In spite of a few failed votes to change the fact, Staten Island has been a part of New York City since 1898. But the borough has never produced a mayor – and rarely even produced a candidate.

That’s mainly a size issue, said Richard Flanagan, a political science professor at the College of Staten Island. The borough’s population was so small until the Verrazano-Narrows Bridge opened in 1964 “that it didn’t really register.” Even now, the borough of 476,000 makes up just 6 percent of the city’s population.

RELATED: The gloves come off: Nicole Malliotakis' fight for mayor begins

Who has run? Until this year, John Marchi had been the only one. Marchi “was the real deal,” Flanagan said. “He was probably the most powerful politician of the 20th century on Staten Island,” serving in the state Senate for 50 years. He ran for mayor in 1969, defeating the incumbent John Lindsay in the Republican primary. But Lindsay ran on the Liberal Party line in the general and beat Marchi in a three-way race. Marchi ran again in 1973, but finished a distant second to Democrat Abe Beame in a four-way race.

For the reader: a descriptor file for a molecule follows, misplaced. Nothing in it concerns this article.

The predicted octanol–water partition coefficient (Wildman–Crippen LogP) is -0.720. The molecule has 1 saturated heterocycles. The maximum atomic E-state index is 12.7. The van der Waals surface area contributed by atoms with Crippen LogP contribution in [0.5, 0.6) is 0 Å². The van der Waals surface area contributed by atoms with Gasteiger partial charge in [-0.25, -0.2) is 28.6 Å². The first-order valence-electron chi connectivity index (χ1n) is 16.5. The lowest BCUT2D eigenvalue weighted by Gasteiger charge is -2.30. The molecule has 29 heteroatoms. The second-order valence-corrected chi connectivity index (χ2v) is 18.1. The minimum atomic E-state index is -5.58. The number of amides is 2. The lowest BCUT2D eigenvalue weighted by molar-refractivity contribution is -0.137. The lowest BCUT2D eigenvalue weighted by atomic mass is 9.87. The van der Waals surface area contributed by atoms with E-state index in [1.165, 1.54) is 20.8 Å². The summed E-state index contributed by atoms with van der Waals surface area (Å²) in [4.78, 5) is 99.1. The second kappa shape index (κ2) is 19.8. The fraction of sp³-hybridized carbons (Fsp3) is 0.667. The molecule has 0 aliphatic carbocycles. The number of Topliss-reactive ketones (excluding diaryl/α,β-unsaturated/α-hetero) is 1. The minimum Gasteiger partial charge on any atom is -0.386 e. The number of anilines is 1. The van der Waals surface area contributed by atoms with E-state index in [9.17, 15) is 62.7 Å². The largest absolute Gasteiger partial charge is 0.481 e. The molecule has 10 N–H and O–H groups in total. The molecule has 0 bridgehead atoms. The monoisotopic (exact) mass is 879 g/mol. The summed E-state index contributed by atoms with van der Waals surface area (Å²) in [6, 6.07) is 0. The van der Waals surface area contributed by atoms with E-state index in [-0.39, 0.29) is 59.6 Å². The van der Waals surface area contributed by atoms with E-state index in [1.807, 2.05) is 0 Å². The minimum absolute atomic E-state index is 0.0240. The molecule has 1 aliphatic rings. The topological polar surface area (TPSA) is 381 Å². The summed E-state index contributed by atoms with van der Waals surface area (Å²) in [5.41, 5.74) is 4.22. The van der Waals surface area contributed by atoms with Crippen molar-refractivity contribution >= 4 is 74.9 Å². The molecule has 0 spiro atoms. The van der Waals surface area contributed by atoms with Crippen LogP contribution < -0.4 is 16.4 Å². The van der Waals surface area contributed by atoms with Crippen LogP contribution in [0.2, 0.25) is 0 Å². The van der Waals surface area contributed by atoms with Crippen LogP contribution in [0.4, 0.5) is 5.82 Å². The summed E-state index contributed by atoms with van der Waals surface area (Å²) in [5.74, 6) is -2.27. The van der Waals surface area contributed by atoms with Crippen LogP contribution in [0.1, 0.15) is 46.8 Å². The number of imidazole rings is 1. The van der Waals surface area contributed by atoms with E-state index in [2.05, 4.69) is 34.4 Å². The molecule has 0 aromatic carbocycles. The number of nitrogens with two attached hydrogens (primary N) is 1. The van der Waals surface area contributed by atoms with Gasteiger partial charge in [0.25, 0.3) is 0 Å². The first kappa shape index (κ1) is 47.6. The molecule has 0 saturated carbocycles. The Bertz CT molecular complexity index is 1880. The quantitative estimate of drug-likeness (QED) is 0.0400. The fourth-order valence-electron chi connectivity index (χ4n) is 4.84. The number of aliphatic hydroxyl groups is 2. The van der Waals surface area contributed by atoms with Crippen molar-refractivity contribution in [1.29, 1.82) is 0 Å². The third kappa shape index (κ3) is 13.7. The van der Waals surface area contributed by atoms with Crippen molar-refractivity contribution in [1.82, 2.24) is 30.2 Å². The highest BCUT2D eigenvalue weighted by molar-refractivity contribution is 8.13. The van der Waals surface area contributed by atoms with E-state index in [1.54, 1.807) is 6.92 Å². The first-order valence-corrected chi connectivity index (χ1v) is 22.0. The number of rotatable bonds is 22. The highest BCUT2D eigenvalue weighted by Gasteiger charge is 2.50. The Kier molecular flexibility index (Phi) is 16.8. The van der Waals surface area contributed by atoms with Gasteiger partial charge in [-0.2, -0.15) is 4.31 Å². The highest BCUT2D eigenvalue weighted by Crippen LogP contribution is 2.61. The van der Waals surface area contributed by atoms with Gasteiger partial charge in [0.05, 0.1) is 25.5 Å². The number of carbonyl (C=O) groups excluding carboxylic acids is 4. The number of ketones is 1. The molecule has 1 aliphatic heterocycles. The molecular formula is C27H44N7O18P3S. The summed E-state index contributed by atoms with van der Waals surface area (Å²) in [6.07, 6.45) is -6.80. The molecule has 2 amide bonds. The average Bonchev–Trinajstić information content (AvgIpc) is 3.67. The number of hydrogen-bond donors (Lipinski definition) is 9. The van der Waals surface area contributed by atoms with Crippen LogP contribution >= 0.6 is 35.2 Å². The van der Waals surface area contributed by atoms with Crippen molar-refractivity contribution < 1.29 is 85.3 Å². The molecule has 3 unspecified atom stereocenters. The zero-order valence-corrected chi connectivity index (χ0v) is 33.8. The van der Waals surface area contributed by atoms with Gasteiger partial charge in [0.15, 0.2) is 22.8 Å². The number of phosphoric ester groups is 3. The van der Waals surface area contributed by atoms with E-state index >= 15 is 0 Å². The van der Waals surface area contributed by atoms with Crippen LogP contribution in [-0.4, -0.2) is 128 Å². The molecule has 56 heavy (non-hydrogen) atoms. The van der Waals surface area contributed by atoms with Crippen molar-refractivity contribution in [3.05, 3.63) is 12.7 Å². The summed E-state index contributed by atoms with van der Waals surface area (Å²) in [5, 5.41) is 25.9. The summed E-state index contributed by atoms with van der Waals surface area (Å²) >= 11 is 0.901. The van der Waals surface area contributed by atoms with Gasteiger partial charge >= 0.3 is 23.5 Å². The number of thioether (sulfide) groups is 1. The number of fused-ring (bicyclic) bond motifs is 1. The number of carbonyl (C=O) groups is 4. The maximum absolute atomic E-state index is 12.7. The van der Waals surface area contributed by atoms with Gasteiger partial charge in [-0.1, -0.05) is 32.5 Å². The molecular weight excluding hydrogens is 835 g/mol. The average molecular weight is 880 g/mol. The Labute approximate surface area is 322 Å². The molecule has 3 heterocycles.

The 2017 race features lifelong Staten Islander Nicole Malliotakis, but also a recent transplant, Reform Party candidate Sal Albanese, who spent most of his life in Brooklyn.

Flanagan expects the candidate boom to continue, since most of the city’s few Republican elected officials are from Staten Island. In particular, his eye is on City Councilman Joe Borelli, who “has (a) pretty prominent presence in party politics.” Could we see a Mayor Malliotakis? “De Blasio is such a colossus,” Flanagan said, “I just think it’s an impossible task.”